of Otavalo is daily wear for much of the population of the town and is
widely seen in the rest of the country as well. In
where a uniform is usually worn, such as in hotels, the
Otavaleños are permitted to wear their traditional costume
instead. It is said that if an Otavaleño ceases to
wear their traditional dress, they lose rights in the community.
dress for the Otavalo women consists of a long dark skirt with pale
underskirt, fastened with a woven belt,
and an embroidered white blouse with full,
lacy sleeves. The women also wear a cloth binding around
"skirts" are actually
two separate pieces of cloth with no tailoring at all, simply wapped
around and held in place by the belt. If you look closely you
may see tiny, detailed embroidery along the selvedge of the cloth.
The wide belts are woven in detailed and intricate
designs with traditional weaving techniques which have been used in
Otavalo for centuries.
blouses for the women of Otavalo have broad, intricately-embroidered
collars and sleeves. Traditionally all the embroidery would
be done by hand, though these days some is done by machine. A
hand-embroidered traditional blouse may take a month of work.
many strings of tiny
gold bead necklaces represent grains of maize and signify the
woman's importance in the
Otavalo community: more beads = more status. The
beads are not real
gold (at least, not since the time of the Conquistadores, who stole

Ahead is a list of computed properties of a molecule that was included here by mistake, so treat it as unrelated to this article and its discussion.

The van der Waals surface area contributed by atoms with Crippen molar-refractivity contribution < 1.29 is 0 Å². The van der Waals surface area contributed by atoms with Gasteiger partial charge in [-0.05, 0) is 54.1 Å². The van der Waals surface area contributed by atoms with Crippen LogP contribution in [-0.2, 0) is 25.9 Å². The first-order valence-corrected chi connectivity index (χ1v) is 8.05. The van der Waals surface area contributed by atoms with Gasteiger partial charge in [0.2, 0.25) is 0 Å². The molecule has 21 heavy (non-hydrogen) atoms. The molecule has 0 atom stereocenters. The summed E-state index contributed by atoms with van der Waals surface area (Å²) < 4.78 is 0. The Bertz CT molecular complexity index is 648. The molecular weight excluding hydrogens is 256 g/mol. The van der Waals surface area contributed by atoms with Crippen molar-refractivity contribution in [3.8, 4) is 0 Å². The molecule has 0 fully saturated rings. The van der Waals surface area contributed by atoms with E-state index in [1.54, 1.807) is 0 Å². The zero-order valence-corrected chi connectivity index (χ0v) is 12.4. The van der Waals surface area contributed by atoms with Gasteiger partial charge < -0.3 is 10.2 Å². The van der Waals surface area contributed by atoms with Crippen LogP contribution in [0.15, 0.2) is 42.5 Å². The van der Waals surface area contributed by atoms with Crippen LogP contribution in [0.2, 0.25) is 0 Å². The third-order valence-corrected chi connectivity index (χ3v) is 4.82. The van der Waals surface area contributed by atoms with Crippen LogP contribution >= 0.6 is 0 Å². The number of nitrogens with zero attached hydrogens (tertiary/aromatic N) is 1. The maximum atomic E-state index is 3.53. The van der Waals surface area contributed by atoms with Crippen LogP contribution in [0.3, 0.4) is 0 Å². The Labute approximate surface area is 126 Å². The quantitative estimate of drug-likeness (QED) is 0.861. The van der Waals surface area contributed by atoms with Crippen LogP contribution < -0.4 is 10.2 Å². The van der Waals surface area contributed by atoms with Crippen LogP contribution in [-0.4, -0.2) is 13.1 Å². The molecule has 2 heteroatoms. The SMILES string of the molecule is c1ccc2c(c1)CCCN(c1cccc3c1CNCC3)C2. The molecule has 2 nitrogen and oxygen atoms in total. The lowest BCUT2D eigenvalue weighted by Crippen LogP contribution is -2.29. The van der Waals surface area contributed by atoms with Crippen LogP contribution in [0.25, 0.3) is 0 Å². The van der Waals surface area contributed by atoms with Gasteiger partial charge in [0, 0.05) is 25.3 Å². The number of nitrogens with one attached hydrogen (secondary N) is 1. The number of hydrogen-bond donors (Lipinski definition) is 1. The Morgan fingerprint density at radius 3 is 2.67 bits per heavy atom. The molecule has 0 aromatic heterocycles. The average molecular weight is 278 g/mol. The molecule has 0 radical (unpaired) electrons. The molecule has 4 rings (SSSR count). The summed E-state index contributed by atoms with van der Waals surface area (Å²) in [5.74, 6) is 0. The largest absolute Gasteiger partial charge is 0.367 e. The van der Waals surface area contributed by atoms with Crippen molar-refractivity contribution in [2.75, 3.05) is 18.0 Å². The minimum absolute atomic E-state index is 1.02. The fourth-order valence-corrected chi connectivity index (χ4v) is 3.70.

huge amounts of gold to take back to Spain). These days the
apparently imported from the Czech Republic and then gold plated in
Ecuador, so are not more than about 8 or 9% gold. The red
bracelets are traditionally believed to ward off evil spirits.
men and women wear
open sandals called alpargata, made from cactus fibre,
although wellington boots are also common now. One
Otavaleña admitted that their feet can get chilly in the
traditional sandals, to the extent that elderly ladies sometimes
shuffle out in warm, sensible slippers instead.
traditional Otavalo costume of the men is white, cropped-length
trousers with a dark poncho and felt hat. They wear
their long hair braided, just as in the traditional woven pictures.
Otavaleño men also wear alpargata (cactus
fibre sandals), though these are usually white. Fewer men
women seem to wear the traditional costume, allegedly because the
keeping the white trousers and shoes immaculately clean is such a
they are usually saved for special occasions only.
colourful costumes are very photogenic, but please respect local people
and ask before photographing them. Many Otavaleños
are happy to answer questions and pose for photos, especially those who
work in the tourism industry. Buying something from a trader
in the central plaza is one way to get better photo opportunities with
and its textile market to see
for yourself the people who wear their regional dress with such pride
and find out
more about their beautiful traditional costume.
The Otavaleños' traditional style of
- design and symbolism of the Otavalo regional costume.